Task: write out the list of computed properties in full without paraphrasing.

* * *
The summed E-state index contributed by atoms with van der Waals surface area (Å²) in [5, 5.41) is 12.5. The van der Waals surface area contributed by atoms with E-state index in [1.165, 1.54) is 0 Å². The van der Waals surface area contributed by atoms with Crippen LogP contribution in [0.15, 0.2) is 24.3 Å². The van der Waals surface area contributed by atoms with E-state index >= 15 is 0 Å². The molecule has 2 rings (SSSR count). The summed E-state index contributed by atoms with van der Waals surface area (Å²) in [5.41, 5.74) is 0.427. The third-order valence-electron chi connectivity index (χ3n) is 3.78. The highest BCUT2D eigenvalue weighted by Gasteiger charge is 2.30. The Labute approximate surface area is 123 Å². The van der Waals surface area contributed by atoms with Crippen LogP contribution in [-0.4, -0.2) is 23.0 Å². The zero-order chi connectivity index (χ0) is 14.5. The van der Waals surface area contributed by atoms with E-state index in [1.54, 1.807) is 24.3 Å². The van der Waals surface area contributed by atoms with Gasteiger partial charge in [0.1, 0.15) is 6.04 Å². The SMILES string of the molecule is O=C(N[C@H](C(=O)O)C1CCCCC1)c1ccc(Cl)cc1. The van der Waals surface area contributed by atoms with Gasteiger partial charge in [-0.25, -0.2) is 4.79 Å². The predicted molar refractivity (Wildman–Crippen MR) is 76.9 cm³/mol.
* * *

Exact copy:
The summed E-state index contributed by atoms with van der Waals surface area (Å²) in [5, 5.41) is 12.5. The van der Waals surface area contributed by atoms with E-state index in [1.165, 1.54) is 0 Å². The van der Waals surface area contributed by atoms with Crippen LogP contribution in [0.15, 0.2) is 24.3 Å². The van der Waals surface area contributed by atoms with E-state index >= 15 is 0 Å². The molecule has 2 rings (SSSR count). The summed E-state index contributed by atoms with van der Waals surface area (Å²) in [5.41, 5.74) is 0.427. The third-order valence-electron chi connectivity index (χ3n) is 3.78. The highest BCUT2D eigenvalue weighted by Gasteiger charge is 2.30. The Labute approximate surface area is 123 Å². The van der Waals surface area contributed by atoms with Crippen LogP contribution in [-0.4, -0.2) is 23.0 Å². The zero-order chi connectivity index (χ0) is 14.5. The van der Waals surface area contributed by atoms with E-state index in [1.54, 1.807) is 24.3 Å². The van der Waals surface area contributed by atoms with Gasteiger partial charge in [0.1, 0.15) is 6.04 Å². The SMILES string of the molecule is O=C(N[C@H](C(=O)O)C1CCCCC1)c1ccc(Cl)cc1. The van der Waals surface area contributed by atoms with Gasteiger partial charge in [-0.25, -0.2) is 4.79 Å². The predicted molar refractivity (Wildman–Crippen MR) is 76.9 cm³/mol.